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Cheluvanarayanaswamy Temple, Melkote

DISTRICT: Mandya; TALUK: Pandavapura
LOCALITY: Melkote (Lat. 12° 40' N; Long. 76° 43' E)

Melkote is located on a rocky hill named Yadavagiri or Yadugiri, overlooking the Moti Talab and Kaveri valley. Melkote (high fort or superior fort) is an important religious and learning center.

The Cheluvanarayanaswamy temple has on plan a main central unit consisting of a garbhagriha and anardhamandapa amidst a narrow pillared corridor that runs on all three sides and is preceeded by a mahamandapa and a small mukhamandapaall in east-west orientation. There is a large courtyard open to the south, west and north and covered on the eastern side, surrounded by a huge prakara wall with a broad pillared cloister on its inner side and a narrow pillared corridor on its outer side. The garbhagriha and the ardhamandapa form the original core of the temple. The main deity inside the garbhagriha is the beautiful image of Cheluvanarayana (Vishnu) of Hoysala workmanship. In external elevation the garbhagriha and ardhamandapa have an adhisthana supporting walls. The adhisthana has the mouldings upana, jagati, tripatta kumuda, kantha and prati. The walls are decorated with pilasters and niches. The parapet has devakoshthas having beautiful stucco figures and images of Vishnu. The superstructure rises in three diminishing tiers. Each tier is relieved with bhadrakoshthas and pilasters. The rangamandapa has pillars decorated with panels depicting scenes from the epic Mahabharata. Within the enclosure are shrines for Devi and Alwars. The entrance doorway of the temple has a tall gopura in brick and stucco. At the main entrance there are Vaishnava dvarapalas and elephants.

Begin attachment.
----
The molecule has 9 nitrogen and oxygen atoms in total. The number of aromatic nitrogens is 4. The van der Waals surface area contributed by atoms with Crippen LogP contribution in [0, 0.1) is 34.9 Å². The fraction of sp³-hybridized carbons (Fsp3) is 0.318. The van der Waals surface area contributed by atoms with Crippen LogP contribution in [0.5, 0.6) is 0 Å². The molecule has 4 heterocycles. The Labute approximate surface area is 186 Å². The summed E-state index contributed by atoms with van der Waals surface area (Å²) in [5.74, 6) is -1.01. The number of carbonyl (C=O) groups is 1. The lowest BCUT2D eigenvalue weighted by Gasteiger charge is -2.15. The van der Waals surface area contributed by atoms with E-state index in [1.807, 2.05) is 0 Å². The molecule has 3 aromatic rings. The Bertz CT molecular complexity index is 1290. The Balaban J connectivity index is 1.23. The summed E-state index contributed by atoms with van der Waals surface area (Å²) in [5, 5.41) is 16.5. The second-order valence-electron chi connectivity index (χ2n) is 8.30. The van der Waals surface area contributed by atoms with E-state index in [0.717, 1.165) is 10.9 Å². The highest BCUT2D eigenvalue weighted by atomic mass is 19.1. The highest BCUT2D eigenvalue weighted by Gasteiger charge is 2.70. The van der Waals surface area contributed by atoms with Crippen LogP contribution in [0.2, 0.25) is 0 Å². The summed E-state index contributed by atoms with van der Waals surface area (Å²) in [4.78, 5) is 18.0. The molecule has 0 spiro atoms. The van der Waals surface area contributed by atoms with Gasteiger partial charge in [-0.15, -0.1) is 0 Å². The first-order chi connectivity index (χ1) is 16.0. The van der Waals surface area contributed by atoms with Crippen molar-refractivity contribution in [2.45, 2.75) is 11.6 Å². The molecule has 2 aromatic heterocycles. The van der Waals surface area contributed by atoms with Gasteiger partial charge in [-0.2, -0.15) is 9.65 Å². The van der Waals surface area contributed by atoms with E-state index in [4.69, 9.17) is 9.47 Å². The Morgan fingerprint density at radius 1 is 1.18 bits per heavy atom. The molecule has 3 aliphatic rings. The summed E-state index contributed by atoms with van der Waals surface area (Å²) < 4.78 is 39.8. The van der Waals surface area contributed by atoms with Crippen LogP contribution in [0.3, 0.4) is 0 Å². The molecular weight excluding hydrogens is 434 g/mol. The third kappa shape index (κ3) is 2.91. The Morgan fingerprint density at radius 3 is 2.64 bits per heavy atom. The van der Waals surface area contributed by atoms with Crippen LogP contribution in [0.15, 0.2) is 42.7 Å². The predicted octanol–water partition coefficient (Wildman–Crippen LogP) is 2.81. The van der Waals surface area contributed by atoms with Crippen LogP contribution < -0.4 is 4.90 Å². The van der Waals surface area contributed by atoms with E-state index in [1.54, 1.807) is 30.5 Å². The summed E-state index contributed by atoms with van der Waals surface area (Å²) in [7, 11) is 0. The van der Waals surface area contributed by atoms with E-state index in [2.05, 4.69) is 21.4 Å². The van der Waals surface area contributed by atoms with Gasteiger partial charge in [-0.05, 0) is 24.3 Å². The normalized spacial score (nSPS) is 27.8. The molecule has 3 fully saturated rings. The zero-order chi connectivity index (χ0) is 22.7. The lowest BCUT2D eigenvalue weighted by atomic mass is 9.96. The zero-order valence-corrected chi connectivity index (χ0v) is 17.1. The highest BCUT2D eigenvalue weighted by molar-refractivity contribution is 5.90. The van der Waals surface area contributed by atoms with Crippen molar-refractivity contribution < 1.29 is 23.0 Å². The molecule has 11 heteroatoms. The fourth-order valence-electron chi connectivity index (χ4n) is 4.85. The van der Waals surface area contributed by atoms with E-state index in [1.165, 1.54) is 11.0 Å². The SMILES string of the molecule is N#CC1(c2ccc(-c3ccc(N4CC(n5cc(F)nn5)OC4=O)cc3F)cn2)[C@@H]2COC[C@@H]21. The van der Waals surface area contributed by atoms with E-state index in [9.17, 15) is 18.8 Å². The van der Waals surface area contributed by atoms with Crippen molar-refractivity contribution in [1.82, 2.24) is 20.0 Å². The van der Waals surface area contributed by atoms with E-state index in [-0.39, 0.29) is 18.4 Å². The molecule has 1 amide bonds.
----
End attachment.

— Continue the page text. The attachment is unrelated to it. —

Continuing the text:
The Utsavamurthi, which is a metallic image, represents the deity who is called Shelvapillai, Cheluva Raya and Cheluvanarayana Swamy, whose original name appears to have been Ramapriya (meaning "Rama's Favourite"). It is believed that this Utsavamurthi belonged to and was worshipped by Lord Rama and the Kings of the Suryavamsa Dynasty for generations. Later the same deity was given to a King of Chandravamsa (the dynasty of Lord Krishna) and thus was worshipped by Lord Krishna and many generations. So Cheluvanarayana is considered to be unique as he was worshipped by both Rama and Krishna. According to a legend, this metallic image was lost and was later recovered by Sri Ramanujacharya.